UK blackout points to need for more reserves

National Grid’s interim report into the blackout which hit Britain earlier this month provides a useful timeline of the faults and trips on the network, but leaves important questions about reliability unanswered.
The interim report blames the blackout on lightning strikes on the transmission system north of London, which caused a series of outages that left the grid with insufficient generation to meet demand.
The lightning strikes caused a very brief disconnection of a main transmission line and triggered a longer loss of around 500 megawatts (MW) of local distributed generation, which automatically disconnected to protect itself and the network.
But the lightning also caused the rapid disconnection of the Hornsea windfarm, cutting grid infeed by 737 MW, and the Little Barford combined cycle gas turbine plant, which cut infeed by a further 641 MW. The cumulative loss of 1,878 MW of infeed in less than 90 seconds overwhelmed the grid, which had only around 1,000 MW of fast-acting
reserves available.
Frequency response reserves delivered 1,000 MW of emergency power, as planned, but it was not enough to arrest the rapid decline in grid frequency well below its target of 49.5-50.5 Hertz (Hz).
When frequency declined to 48.8 Hz, automatic protection systems on the local distribution networks acted to reduce demand by 5 per cent by cutting supply to around 1.1 million customers.
Customers lost power for between 15 and 50 minutes, according to the report.
The report is careful to note that the grid control room was maintaining reserves in line with its obligations under the Security and Quality of Supply Standards (SQSS) set by government regulators.
The security standards require the grid to hold enough reserves to cover the loss of the largest single infeed to the network (n-1) while maintaining frequency and other power quality aspects within normal operating limits.
The security standards do not require the grid to cope with multiple simultaneous generation or transmission failures (n-2 or higher). The report also notes that frequency reserves behaved as expected and delivered 1,000 MW of extra power very quickly in response to the emergency.
But the extra power was not sufficient to cope with the multiple simultaneous failures of embedded generation, a large windfarm and a large gas-fired CCGT.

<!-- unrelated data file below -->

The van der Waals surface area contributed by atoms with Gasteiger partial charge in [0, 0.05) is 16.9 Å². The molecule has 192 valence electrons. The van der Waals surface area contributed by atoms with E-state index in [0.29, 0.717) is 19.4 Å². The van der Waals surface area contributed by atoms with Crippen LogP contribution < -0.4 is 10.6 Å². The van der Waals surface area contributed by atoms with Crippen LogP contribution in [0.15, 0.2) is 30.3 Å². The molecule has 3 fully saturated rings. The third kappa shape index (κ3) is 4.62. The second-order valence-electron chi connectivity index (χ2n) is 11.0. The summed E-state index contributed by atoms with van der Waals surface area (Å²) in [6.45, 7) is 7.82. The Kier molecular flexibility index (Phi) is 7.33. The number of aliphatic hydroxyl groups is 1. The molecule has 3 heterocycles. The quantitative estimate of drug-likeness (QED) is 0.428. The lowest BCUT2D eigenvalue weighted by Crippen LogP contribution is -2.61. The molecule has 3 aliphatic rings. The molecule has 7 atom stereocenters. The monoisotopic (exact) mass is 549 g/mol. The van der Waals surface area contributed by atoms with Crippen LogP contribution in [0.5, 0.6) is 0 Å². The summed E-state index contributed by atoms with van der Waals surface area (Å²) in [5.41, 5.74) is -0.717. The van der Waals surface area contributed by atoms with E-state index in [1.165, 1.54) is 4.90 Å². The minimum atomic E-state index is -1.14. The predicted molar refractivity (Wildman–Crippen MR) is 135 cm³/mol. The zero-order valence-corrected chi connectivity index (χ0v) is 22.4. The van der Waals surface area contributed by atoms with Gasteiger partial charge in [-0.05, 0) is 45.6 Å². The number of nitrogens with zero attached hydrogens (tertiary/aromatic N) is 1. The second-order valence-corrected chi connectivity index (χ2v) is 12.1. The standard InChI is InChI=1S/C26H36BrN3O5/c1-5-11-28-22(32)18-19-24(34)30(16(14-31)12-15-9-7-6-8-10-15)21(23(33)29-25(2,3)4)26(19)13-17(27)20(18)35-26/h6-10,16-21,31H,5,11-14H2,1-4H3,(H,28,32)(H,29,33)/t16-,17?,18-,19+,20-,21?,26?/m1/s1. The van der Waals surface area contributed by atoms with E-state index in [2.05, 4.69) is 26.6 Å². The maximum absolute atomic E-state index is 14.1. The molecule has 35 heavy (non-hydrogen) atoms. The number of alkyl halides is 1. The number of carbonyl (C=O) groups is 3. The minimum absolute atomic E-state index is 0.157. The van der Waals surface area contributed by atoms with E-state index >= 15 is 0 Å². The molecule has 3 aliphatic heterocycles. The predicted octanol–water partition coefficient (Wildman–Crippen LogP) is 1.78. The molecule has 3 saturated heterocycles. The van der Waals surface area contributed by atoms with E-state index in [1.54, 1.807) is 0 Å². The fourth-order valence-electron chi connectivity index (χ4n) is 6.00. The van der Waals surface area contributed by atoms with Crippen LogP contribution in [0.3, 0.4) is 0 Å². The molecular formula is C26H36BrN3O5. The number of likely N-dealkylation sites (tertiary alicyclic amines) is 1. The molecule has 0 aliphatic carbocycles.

“These events resulted in an exceptional cumulative level of power loss greater than the level required to be secured by the security standards and as such a large frequency drop outside the normal range,” the report noted.
The key question is whether the reserve of 1,000 MW is adequate or should be increased to reduce the risk of load-shedding in future. The report treats the disconnection of the distributed generation, the windfarm and the CCGT as three separate failures.
“Two almost simultaneous unexpected power losses at Hornsea and Little Barford occurred independently of one another — but each associated with the lightning strike,” it said.
“As generation would not be expected to trip off or de-load in response to a lightning strike, this appears to be an extremely rare and unexpected event.” It went on to observe about the loss of local embedded generation: “The lightning strike also initiated protection on embedded generation in the area and added to the overall loss of power experienced.” “This is a situation planned for and managed by the electricity system operator and the loss was in line with ESO forecasts for such an event.” The grid’s study eliminates the possibility of a cascading failure in which the failure of one generator caused under-frequency and the failure of the others (the description of the failures as “independent”.) — Reuters

John Kemp